Democracy Dawns in The Gambia

Nicholas Kitevski, Staff Writer

A West African country not used to its recent attention, The Gambia became the center of conversation last month when President Yanya Jammeh was removed from power in a democratic election. Jammeh had been President since 1993, when he along with others seized power in a bloodless military coup. For years, Jammeh’s rule has been marked with human rights violations and restrictions of press freedoms. In December of last year, Jammeh sought re-election to a fifth term as President of The Gambia but was defeated by reform candidate Adama Barrow. He openly called Jammeh a dictator, promised to install term limits on the Gambian presidency, and vowed to repair The Gambia’s relationships with other countries around the world. Jammeh accepted the outcome of the election results, which surprised many, given that he had previously intended to “rule for a billion years.” A week after the election, however, Jammeh changed his mind and refused to step down despite being defeated democratically, beginning a political and constitutional crisis in the country. Fearing for his own safety, Barrow fled to the neighboring country of Senegal, where he was sworn in as president-elect despite having been exiled. Following this, a coalition of West African nations that pledged to support Barrow invaded The Gambia, forcing Jammeh to relinquish his power.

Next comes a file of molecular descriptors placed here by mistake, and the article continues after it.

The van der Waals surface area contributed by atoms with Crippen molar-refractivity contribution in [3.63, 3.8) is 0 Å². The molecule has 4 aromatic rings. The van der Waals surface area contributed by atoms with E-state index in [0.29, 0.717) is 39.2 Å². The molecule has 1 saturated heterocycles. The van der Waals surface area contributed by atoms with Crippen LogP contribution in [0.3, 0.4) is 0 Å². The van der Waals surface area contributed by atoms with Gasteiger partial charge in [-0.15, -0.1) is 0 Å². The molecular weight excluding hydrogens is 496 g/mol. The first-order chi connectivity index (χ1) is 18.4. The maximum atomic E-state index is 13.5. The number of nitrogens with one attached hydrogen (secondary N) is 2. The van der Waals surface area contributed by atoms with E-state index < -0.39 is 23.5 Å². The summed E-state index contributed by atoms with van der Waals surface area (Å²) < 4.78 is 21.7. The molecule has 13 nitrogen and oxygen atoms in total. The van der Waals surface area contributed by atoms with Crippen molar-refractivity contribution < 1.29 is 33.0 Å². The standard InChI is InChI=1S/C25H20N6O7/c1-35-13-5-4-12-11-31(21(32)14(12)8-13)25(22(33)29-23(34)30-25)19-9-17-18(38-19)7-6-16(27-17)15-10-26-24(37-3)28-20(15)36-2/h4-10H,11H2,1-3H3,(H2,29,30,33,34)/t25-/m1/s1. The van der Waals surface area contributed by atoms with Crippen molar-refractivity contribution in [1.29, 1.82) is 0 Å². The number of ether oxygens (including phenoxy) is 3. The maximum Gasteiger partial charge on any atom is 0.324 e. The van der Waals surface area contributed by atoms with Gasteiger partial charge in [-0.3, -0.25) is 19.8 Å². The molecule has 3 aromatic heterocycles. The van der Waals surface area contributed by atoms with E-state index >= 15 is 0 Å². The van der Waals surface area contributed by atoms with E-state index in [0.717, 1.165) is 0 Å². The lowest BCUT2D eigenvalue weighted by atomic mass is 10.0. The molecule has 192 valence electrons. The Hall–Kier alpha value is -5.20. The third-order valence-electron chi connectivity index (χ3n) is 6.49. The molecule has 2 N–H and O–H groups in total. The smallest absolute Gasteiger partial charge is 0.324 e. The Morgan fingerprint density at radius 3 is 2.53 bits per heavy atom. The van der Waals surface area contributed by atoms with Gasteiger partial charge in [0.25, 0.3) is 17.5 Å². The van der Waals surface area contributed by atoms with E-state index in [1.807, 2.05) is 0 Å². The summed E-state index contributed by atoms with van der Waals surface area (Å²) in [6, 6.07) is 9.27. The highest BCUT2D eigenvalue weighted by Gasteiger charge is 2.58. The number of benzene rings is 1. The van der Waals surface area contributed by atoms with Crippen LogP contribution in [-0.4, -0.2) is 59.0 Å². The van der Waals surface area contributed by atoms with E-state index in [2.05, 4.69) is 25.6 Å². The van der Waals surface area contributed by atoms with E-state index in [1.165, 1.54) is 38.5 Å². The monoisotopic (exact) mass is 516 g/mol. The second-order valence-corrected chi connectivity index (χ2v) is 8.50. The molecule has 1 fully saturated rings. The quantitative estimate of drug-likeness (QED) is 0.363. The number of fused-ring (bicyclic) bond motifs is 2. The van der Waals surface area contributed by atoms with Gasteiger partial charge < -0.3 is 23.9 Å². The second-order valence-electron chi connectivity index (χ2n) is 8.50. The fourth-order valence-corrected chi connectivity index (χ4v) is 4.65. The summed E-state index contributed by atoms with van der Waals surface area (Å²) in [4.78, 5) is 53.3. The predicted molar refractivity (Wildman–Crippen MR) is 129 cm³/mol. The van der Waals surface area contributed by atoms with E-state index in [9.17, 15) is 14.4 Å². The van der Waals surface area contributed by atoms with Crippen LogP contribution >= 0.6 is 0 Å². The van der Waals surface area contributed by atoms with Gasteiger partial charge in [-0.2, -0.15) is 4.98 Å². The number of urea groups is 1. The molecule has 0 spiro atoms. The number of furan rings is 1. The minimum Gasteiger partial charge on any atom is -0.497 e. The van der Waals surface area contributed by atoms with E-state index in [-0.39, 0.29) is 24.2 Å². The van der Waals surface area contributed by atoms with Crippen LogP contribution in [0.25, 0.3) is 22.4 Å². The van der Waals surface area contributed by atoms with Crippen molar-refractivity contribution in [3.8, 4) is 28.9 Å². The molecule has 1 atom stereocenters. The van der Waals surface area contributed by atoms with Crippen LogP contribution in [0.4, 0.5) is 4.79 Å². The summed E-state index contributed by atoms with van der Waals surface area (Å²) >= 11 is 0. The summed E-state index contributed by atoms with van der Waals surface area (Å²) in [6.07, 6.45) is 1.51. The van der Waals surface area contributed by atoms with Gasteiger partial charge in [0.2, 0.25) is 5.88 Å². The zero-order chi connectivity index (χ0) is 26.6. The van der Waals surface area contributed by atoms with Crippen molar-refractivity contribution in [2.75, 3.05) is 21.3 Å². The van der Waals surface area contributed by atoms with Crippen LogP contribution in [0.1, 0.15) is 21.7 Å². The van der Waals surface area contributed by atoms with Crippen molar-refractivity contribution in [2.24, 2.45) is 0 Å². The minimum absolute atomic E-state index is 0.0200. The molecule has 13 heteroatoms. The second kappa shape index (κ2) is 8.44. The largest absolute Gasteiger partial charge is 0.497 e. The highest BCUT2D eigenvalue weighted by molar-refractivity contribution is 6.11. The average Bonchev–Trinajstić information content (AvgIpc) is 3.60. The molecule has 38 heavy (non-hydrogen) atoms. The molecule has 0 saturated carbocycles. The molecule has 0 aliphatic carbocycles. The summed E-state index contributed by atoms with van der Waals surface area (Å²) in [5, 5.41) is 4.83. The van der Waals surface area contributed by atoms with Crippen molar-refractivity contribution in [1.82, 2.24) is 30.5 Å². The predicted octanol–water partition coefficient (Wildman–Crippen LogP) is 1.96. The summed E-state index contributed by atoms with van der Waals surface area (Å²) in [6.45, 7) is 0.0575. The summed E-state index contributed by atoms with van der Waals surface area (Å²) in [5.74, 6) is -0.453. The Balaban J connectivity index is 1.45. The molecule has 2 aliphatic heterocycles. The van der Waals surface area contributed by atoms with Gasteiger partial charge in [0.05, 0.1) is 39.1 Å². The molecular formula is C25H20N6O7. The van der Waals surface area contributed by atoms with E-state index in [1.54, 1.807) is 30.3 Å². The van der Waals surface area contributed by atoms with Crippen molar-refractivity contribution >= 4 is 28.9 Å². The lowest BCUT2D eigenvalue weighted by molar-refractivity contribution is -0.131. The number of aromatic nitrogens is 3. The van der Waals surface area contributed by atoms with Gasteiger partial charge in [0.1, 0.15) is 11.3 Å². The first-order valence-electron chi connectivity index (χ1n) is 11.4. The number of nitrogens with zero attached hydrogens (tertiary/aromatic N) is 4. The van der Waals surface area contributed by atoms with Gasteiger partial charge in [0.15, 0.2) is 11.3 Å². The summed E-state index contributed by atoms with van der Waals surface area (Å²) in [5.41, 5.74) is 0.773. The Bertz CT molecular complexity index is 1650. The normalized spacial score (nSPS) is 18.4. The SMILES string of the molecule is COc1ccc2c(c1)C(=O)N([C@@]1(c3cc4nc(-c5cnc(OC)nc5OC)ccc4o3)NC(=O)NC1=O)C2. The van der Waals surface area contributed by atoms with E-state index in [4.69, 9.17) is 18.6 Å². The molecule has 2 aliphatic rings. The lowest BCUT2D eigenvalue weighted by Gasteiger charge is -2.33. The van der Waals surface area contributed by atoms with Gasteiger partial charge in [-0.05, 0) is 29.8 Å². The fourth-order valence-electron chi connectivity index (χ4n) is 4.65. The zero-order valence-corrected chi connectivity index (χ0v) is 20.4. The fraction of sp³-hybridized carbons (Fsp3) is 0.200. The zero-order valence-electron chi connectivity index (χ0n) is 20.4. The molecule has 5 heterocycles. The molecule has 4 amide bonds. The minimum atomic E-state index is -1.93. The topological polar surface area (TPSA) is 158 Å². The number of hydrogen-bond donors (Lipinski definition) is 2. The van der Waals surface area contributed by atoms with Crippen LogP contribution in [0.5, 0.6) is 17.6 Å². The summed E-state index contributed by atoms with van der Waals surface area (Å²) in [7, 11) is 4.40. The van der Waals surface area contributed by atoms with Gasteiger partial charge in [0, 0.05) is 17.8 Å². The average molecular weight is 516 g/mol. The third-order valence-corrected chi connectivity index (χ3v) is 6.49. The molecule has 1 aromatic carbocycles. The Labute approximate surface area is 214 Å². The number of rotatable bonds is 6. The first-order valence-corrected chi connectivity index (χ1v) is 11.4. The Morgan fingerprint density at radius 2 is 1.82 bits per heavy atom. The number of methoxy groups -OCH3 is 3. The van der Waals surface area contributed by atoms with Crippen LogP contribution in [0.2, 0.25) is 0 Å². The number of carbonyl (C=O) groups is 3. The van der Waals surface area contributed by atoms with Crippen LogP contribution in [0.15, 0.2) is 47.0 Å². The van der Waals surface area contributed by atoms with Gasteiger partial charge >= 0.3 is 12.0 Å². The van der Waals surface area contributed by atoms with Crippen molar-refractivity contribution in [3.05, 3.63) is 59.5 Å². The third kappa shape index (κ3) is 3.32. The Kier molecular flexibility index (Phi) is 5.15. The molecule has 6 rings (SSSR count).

The recent events in The Gambia can be seen as indicative of a continent-wide trend in Africa towards democracy. Nigeria, Zambia, Burkina Faso, Tanzania, and Ghana have all seen peaceful and democratic transfers of power. Some have even also connected Barrow’s victory to an upsurge in populism with striking similarity to recent events in Europe and America, with the New York Times’ Dionne Searcey saying, “like the election of Donald J. Trump, Gambia’s vote showed a populist candidate with a real estate background and no political experience riding a wave of frustration over economic inequality.” Nevertheless, this election marks an important new chapter in the history of The Gambia, as the country experienced its first democratic election.